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Having The Talk: Ensuring Respect And Understanding Over Outcome

assisted living

Elder Care Thought Leader: Cynthia Perthuis

In our first two articles, we covered Assessing the Need for Assisted Living Before Having the Talk” and “Having the Talk: Preparation is Key to a Successful Conversation about Assisted Living.”

If you haven’t read them, we recommend you read them before reading this one.

Have The Talk:

You have done your research. You know your loved one needs to move into an assisted living or memory care community. Moreover, you have calculated that it is too expensive to stay at home and you do not have the energy to manage home care. You have done your research on assisted living or memory care communities in your area. You have considered what will be important for your loved one in this next phase. Now it is time to Have The Talk.

“Choose a time when everyone is relaxed and free from time constraints.”

Time and Place:

Select a comfortable and private setting for the conversation. This could be in the living room, over a cup of tea, or in a quiet place where distractions are minimal. Make sure your loved one is comfortable and can leave the conversation if it gets too intense for them. Timing is crucial. Choose a time when everyone is relaxed and free from time constraints. Turn off cell phones and avoid distractions. Do not add stress with a distracting environment.

Broaching The Topic Of Assisted Living:

To begin, approach with empathy and love. Express your love and concern for their well-being. Use a warm and empathetic tone to let them know you’re approaching this subject out of care and respect. Use “I” or “We” statements to convey feelings rather than placing blame or making demands. For instance, “I’ve been thinking a lot about how we can ensure you’re getting the best care possible.” Or, “We love you and we notice it seems like you are not happy here all by yourself all the time. We want you to be happy.” Remind them that the decision is theirs.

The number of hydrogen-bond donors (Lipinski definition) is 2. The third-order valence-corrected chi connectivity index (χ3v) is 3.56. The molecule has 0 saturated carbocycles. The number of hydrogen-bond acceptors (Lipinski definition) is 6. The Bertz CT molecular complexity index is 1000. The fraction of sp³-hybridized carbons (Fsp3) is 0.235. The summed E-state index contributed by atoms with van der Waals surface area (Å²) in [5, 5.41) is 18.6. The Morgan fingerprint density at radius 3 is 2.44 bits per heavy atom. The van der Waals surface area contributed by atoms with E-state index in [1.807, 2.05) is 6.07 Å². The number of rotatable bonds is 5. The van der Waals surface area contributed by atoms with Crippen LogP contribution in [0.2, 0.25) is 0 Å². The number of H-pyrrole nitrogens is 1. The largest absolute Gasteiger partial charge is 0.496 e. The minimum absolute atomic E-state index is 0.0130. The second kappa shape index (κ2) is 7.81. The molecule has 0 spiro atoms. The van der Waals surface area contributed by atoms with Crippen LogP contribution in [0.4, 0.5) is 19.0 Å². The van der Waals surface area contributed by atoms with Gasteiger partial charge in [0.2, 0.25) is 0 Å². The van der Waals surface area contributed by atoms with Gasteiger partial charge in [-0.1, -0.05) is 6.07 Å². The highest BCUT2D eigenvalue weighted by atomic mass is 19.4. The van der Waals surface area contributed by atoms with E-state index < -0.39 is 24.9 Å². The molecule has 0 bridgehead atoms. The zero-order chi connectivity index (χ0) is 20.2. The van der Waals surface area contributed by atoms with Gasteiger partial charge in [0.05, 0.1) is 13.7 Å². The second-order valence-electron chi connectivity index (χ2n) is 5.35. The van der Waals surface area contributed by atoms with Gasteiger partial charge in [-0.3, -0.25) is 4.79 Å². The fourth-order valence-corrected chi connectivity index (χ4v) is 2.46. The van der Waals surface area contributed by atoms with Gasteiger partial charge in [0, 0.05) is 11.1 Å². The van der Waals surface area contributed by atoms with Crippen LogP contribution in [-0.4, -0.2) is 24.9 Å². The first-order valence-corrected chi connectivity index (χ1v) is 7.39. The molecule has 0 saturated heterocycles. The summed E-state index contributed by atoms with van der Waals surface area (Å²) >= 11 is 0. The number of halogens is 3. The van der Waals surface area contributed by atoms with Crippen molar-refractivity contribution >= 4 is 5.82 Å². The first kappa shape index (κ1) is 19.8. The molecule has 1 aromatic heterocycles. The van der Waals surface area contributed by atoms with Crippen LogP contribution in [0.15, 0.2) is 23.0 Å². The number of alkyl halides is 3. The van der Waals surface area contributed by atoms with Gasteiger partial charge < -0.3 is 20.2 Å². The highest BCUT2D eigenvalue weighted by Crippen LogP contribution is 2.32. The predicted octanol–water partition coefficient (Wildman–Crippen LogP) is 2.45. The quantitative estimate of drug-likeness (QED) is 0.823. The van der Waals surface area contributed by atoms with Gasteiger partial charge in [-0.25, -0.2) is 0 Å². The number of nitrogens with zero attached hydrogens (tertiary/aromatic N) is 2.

Share Your Motivation:

Explain that your primary goal is to ensure their safety, happiness, and comfort. Assure them that your intentions are to find the best possible solution for their needs. Let them know that this is not about their money. This is about how you can help them live the life they want. A life that is safe, happy and free from danger.

Listen and Validate:

Let your parents express their thoughts and concerns. Listen actively without interrupting and validate their emotions. Acknowledge their fears and uncertainties and let them know their feelings are completely valid. Remind them you are not trying to take over their life and that it is hard for you too. Acknowledge your own fears and uncertainties. Keep your tone calm and engaging.

“No one should be interrupted while talking.”

Everyone Gets a Turn:

Everyone should have the opportunity to speak. Only one person is allowed to talk at a time. No one should be interrupted while talking. You do not want this to devolve into an intervention or make it feel like moving is a done deal that they have no say in.

Focus on the Positive:

Highlight the positive aspects of assisted living. Discuss how it can alleviate some of the stress and responsibilities they might be feeling. Mention the opportunities for new friendships, engaging activities, and the chance to focus on their well-being. Offer to take them to go look at them. Tell them you are curious, and you would like to see what they are like. Remind them that often times you can schedule an appointment for a mealtime and you will get to try the food out.

Overcoming Objections Related To Assisted Living:

Many people are afraid of losing their independence. Often times Assisted Living can enhance their independence by taking care of the things they no longer want to do. It can enable them to have their needs met without being a burden on their family. People are also worried about not having privacy. Assure them they will have their own room and they can retreat when needed but they can also make good friends and enjoy new activities.

“Big topics need room to breathe.”

Allow for Space:

Big topics need room to breathe. Remind your loved one of your commitment to them first and remain open to future conversations. In our next article What to Do After “Having The Talk” about Assisted Living we will share with you steps on moving forward.


We encourage you to read the next article in this series “Having The Talk” before you begin the process or have a conversation with your loved one. If you need help examining your loved one’s situation, there are resources.

Please Note: Additional resources can be found in Author’s Bio below.


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Cynthia Perthuis

About the Author:

Cynthia Perthuis left her cushy life in Corporate America in 2018 to use her personal experience with her parents and her entrepreneurial background to help the 10,000 people a day turning 65 in the US. The stress of helping aging loved ones and working full-time and caring for her own family while living over 1500 miles apart was overwhelming at times. She often wished there was a non-conflicted industry professional to help when facing these life-changing decisions. She has created her team at Senior Care Authority (www.scanyfl.com) for that purpose. Her team supports over 300 families a year as they navigate these decisions. Please call us at (239) 330-2133 or (212) 913-9963 for a free consultation.